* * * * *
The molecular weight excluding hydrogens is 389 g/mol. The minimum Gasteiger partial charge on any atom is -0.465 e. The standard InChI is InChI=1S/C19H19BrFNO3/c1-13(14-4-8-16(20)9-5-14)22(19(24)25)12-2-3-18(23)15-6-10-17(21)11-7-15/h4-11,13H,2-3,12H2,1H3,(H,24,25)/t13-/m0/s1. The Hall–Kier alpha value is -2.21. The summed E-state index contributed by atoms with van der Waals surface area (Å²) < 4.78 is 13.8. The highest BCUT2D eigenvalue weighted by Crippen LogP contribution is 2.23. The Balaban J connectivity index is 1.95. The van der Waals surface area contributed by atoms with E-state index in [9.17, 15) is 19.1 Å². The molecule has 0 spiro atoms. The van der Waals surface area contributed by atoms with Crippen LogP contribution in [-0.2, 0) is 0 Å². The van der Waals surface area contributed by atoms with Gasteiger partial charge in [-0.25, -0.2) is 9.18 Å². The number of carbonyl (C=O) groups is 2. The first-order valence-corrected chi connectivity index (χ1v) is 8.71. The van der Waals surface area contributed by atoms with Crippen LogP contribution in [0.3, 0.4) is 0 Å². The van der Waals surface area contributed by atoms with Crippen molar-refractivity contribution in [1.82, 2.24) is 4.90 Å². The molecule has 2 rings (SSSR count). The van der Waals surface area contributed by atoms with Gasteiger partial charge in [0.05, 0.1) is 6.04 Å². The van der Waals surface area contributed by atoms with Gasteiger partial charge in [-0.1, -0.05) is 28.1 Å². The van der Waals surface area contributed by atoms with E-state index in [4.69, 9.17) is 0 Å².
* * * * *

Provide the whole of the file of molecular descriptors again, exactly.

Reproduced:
The molecular weight excluding hydrogens is 389 g/mol. The minimum Gasteiger partial charge on any atom is -0.465 e. The standard InChI is InChI=1S/C19H19BrFNO3/c1-13(14-4-8-16(20)9-5-14)22(19(24)25)12-2-3-18(23)15-6-10-17(21)11-7-15/h4-11,13H,2-3,12H2,1H3,(H,24,25)/t13-/m0/s1. The Hall–Kier alpha value is -2.21. The summed E-state index contributed by atoms with van der Waals surface area (Å²) < 4.78 is 13.8. The highest BCUT2D eigenvalue weighted by Crippen LogP contribution is 2.23. The Balaban J connectivity index is 1.95. The van der Waals surface area contributed by atoms with E-state index in [9.17, 15) is 19.1 Å². The molecule has 0 spiro atoms. The van der Waals surface area contributed by atoms with Crippen LogP contribution in [-0.2, 0) is 0 Å². The van der Waals surface area contributed by atoms with Gasteiger partial charge in [-0.25, -0.2) is 9.18 Å². The number of carbonyl (C=O) groups is 2. The first-order valence-corrected chi connectivity index (χ1v) is 8.71. The van der Waals surface area contributed by atoms with Crippen LogP contribution in [0.3, 0.4) is 0 Å². The van der Waals surface area contributed by atoms with Crippen molar-refractivity contribution in [1.82, 2.24) is 4.90 Å². The molecule has 2 rings (SSSR count). The van der Waals surface area contributed by atoms with Gasteiger partial charge in [0.05, 0.1) is 6.04 Å². The van der Waals surface area contributed by atoms with Gasteiger partial charge in [-0.1, -0.05) is 28.1 Å². The van der Waals surface area contributed by atoms with E-state index in [4.69, 9.17) is 0 Å².